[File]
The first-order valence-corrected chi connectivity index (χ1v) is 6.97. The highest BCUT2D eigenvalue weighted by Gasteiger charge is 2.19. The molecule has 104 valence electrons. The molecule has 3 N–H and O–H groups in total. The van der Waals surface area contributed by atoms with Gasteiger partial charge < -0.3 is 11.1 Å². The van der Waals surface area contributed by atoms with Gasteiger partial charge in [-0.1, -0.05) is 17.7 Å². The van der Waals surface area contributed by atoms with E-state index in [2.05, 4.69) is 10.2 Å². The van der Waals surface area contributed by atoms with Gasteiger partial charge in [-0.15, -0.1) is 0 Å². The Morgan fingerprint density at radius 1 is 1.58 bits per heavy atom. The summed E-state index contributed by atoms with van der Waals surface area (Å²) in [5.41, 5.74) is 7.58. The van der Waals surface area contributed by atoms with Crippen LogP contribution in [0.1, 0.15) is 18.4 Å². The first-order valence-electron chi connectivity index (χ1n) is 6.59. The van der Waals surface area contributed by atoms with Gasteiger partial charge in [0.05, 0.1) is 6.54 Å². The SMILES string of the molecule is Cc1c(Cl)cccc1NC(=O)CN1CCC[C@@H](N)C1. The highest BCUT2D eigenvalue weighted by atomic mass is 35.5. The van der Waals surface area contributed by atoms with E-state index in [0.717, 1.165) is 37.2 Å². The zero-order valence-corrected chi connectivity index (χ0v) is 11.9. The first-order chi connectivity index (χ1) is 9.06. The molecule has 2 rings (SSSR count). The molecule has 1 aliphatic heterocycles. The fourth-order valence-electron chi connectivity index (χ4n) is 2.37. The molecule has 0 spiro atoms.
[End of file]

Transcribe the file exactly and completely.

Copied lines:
The first-order valence-corrected chi connectivity index (χ1v) is 6.97. The highest BCUT2D eigenvalue weighted by Gasteiger charge is 2.19. The molecule has 104 valence electrons. The molecule has 3 N–H and O–H groups in total. The van der Waals surface area contributed by atoms with Gasteiger partial charge < -0.3 is 11.1 Å². The van der Waals surface area contributed by atoms with Gasteiger partial charge in [-0.1, -0.05) is 17.7 Å². The van der Waals surface area contributed by atoms with E-state index in [2.05, 4.69) is 10.2 Å². The van der Waals surface area contributed by atoms with Gasteiger partial charge in [-0.15, -0.1) is 0 Å². The Morgan fingerprint density at radius 1 is 1.58 bits per heavy atom. The summed E-state index contributed by atoms with van der Waals surface area (Å²) in [5.41, 5.74) is 7.58. The van der Waals surface area contributed by atoms with Crippen LogP contribution in [0.1, 0.15) is 18.4 Å². The first-order valence-electron chi connectivity index (χ1n) is 6.59. The van der Waals surface area contributed by atoms with Gasteiger partial charge in [0.05, 0.1) is 6.54 Å². The SMILES string of the molecule is Cc1c(Cl)cccc1NC(=O)CN1CCC[C@@H](N)C1. The highest BCUT2D eigenvalue weighted by atomic mass is 35.5. The van der Waals surface area contributed by atoms with E-state index in [0.717, 1.165) is 37.2 Å². The zero-order valence-corrected chi connectivity index (χ0v) is 11.9. The first-order chi connectivity index (χ1) is 9.06. The molecule has 2 rings (SSSR count). The molecule has 1 aliphatic heterocycles. The fourth-order valence-electron chi connectivity index (χ4n) is 2.37. The molecule has 0 spiro atoms.